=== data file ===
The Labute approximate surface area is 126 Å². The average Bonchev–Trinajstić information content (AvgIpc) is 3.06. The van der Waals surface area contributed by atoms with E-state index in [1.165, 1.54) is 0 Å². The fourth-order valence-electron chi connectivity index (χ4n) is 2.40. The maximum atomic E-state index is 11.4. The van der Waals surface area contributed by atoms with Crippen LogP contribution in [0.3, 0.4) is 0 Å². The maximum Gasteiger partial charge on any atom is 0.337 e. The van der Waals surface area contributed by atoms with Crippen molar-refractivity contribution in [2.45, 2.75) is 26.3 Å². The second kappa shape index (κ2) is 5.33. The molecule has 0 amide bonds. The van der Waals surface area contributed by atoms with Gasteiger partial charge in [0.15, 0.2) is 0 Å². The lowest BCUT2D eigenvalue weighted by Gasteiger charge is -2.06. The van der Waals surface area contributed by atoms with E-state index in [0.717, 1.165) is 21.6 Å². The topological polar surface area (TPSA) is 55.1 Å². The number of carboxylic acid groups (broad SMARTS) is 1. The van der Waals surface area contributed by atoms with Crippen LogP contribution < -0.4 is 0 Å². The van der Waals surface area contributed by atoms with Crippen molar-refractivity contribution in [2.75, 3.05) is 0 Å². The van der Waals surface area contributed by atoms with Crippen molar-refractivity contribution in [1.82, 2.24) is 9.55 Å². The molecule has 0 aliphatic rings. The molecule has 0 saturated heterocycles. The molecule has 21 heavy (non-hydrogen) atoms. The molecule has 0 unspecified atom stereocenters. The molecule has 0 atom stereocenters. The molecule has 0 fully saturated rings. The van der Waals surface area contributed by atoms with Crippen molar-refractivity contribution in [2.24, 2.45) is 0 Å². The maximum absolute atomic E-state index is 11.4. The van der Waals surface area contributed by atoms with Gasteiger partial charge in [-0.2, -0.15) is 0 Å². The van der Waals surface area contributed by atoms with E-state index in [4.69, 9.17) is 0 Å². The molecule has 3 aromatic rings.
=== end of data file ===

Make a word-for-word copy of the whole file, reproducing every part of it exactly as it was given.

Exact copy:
The Labute approximate surface area is 126 Å². The average Bonchev–Trinajstić information content (AvgIpc) is 3.06. The van der Waals surface area contributed by atoms with E-state index in [1.165, 1.54) is 0 Å². The fourth-order valence-electron chi connectivity index (χ4n) is 2.40. The maximum atomic E-state index is 11.4. The van der Waals surface area contributed by atoms with Crippen LogP contribution in [0.3, 0.4) is 0 Å². The maximum Gasteiger partial charge on any atom is 0.337 e. The van der Waals surface area contributed by atoms with Crippen molar-refractivity contribution in [2.45, 2.75) is 26.3 Å². The second kappa shape index (κ2) is 5.33. The molecule has 0 amide bonds. The van der Waals surface area contributed by atoms with Gasteiger partial charge in [0.15, 0.2) is 0 Å². The lowest BCUT2D eigenvalue weighted by Gasteiger charge is -2.06. The van der Waals surface area contributed by atoms with E-state index in [0.717, 1.165) is 21.6 Å². The topological polar surface area (TPSA) is 55.1 Å². The number of carboxylic acid groups (broad SMARTS) is 1. The van der Waals surface area contributed by atoms with Crippen LogP contribution < -0.4 is 0 Å². The van der Waals surface area contributed by atoms with Crippen molar-refractivity contribution in [2.75, 3.05) is 0 Å². The van der Waals surface area contributed by atoms with Crippen molar-refractivity contribution in [1.82, 2.24) is 9.55 Å². The molecule has 0 aliphatic rings. The molecule has 0 saturated heterocycles. The molecule has 21 heavy (non-hydrogen) atoms. The molecule has 0 unspecified atom stereocenters. The molecule has 0 atom stereocenters. The molecule has 0 fully saturated rings. The van der Waals surface area contributed by atoms with Crippen molar-refractivity contribution in [2.24, 2.45) is 0 Å². The maximum absolute atomic E-state index is 11.4. The van der Waals surface area contributed by atoms with Gasteiger partial charge in [-0.2, -0.15) is 0 Å². The van der Waals surface area contributed by atoms with E-state index in [4.69, 9.17) is 0 Å². The molecule has 3 aromatic rings.